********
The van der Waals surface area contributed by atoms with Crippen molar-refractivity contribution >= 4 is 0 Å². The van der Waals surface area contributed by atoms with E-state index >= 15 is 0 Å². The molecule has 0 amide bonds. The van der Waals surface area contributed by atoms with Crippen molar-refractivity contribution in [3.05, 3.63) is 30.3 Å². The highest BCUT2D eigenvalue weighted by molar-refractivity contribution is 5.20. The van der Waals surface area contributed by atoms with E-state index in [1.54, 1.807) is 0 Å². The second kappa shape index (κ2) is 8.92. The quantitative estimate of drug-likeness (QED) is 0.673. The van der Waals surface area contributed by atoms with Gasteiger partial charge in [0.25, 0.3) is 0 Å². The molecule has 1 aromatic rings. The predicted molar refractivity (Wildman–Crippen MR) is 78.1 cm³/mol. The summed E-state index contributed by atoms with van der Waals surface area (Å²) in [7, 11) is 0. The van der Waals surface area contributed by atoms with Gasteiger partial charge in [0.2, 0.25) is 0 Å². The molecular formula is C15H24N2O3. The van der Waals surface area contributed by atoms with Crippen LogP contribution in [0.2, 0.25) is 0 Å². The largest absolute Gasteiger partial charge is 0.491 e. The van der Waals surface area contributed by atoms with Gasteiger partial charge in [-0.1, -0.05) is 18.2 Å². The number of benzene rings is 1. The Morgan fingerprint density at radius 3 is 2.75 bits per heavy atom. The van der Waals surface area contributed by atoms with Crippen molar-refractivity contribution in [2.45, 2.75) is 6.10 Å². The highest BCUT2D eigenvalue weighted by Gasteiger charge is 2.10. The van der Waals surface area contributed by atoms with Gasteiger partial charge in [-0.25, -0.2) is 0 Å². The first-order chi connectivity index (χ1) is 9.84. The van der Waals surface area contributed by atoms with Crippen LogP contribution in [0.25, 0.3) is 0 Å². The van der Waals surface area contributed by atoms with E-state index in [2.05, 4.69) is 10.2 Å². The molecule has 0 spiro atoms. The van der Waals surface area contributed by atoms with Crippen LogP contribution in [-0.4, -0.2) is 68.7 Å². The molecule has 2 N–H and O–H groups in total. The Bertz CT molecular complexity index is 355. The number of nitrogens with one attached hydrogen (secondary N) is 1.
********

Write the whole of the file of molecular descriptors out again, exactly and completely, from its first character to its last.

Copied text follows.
The van der Waals surface area contributed by atoms with Crippen molar-refractivity contribution >= 4 is 0 Å². The van der Waals surface area contributed by atoms with E-state index >= 15 is 0 Å². The molecule has 0 amide bonds. The van der Waals surface area contributed by atoms with Crippen molar-refractivity contribution in [3.05, 3.63) is 30.3 Å². The highest BCUT2D eigenvalue weighted by molar-refractivity contribution is 5.20. The van der Waals surface area contributed by atoms with E-state index in [1.54, 1.807) is 0 Å². The second kappa shape index (κ2) is 8.92. The quantitative estimate of drug-likeness (QED) is 0.673. The van der Waals surface area contributed by atoms with Gasteiger partial charge in [0.25, 0.3) is 0 Å². The molecule has 1 aromatic rings. The predicted molar refractivity (Wildman–Crippen MR) is 78.1 cm³/mol. The summed E-state index contributed by atoms with van der Waals surface area (Å²) in [7, 11) is 0. The van der Waals surface area contributed by atoms with Gasteiger partial charge in [0.2, 0.25) is 0 Å². The molecular formula is C15H24N2O3. The van der Waals surface area contributed by atoms with Crippen LogP contribution in [0.2, 0.25) is 0 Å². The largest absolute Gasteiger partial charge is 0.491 e. The van der Waals surface area contributed by atoms with Gasteiger partial charge in [-0.1, -0.05) is 18.2 Å². The number of benzene rings is 1. The Morgan fingerprint density at radius 3 is 2.75 bits per heavy atom. The van der Waals surface area contributed by atoms with Crippen molar-refractivity contribution in [2.45, 2.75) is 6.10 Å². The highest BCUT2D eigenvalue weighted by Gasteiger charge is 2.10. The van der Waals surface area contributed by atoms with Gasteiger partial charge in [-0.25, -0.2) is 0 Å². The first-order chi connectivity index (χ1) is 9.84. The van der Waals surface area contributed by atoms with Crippen LogP contribution in [0.25, 0.3) is 0 Å². The van der Waals surface area contributed by atoms with E-state index in [2.05, 4.69) is 10.2 Å². The molecule has 0 spiro atoms. The van der Waals surface area contributed by atoms with Crippen LogP contribution in [-0.4, -0.2) is 68.7 Å². The molecule has 2 N–H and O–H groups in total. The Bertz CT molecular complexity index is 355. The number of nitrogens with one attached hydrogen (secondary N) is 1.